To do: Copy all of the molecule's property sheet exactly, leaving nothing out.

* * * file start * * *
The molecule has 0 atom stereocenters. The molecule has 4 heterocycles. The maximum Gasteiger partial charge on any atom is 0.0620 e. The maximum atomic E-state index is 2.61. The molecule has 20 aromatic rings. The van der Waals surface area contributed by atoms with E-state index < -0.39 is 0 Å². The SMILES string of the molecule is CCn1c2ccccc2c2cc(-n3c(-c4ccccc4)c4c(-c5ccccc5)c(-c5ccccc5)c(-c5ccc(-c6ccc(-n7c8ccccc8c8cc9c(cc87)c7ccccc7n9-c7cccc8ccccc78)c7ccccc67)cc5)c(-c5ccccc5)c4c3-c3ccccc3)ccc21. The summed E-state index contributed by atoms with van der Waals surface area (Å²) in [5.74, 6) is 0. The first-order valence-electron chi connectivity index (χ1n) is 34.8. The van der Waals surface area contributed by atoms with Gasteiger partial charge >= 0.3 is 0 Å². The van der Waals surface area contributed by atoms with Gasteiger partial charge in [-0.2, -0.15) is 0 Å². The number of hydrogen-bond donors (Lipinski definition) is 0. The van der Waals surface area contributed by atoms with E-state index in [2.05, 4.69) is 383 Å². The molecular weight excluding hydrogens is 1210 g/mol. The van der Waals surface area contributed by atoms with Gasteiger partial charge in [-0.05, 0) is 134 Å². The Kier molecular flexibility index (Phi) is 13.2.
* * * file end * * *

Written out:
The molecule has 0 atom stereocenters. The molecule has 4 heterocycles. The maximum Gasteiger partial charge on any atom is 0.0620 e. The maximum atomic E-state index is 2.61. The molecule has 20 aromatic rings. The van der Waals surface area contributed by atoms with E-state index < -0.39 is 0 Å². The SMILES string of the molecule is CCn1c2ccccc2c2cc(-n3c(-c4ccccc4)c4c(-c5ccccc5)c(-c5ccccc5)c(-c5ccc(-c6ccc(-n7c8ccccc8c8cc9c(cc87)c7ccccc7n9-c7cccc8ccccc78)c7ccccc67)cc5)c(-c5ccccc5)c4c3-c3ccccc3)ccc21. The summed E-state index contributed by atoms with van der Waals surface area (Å²) in [5.74, 6) is 0. The first-order valence-electron chi connectivity index (χ1n) is 34.8. The van der Waals surface area contributed by atoms with Gasteiger partial charge >= 0.3 is 0 Å². The van der Waals surface area contributed by atoms with Gasteiger partial charge in [-0.2, -0.15) is 0 Å². The number of hydrogen-bond donors (Lipinski definition) is 0. The van der Waals surface area contributed by atoms with E-state index in [2.05, 4.69) is 383 Å². The molecular weight excluding hydrogens is 1210 g/mol. The van der Waals surface area contributed by atoms with Gasteiger partial charge in [-0.05, 0) is 134 Å². The Kier molecular flexibility index (Phi) is 13.2.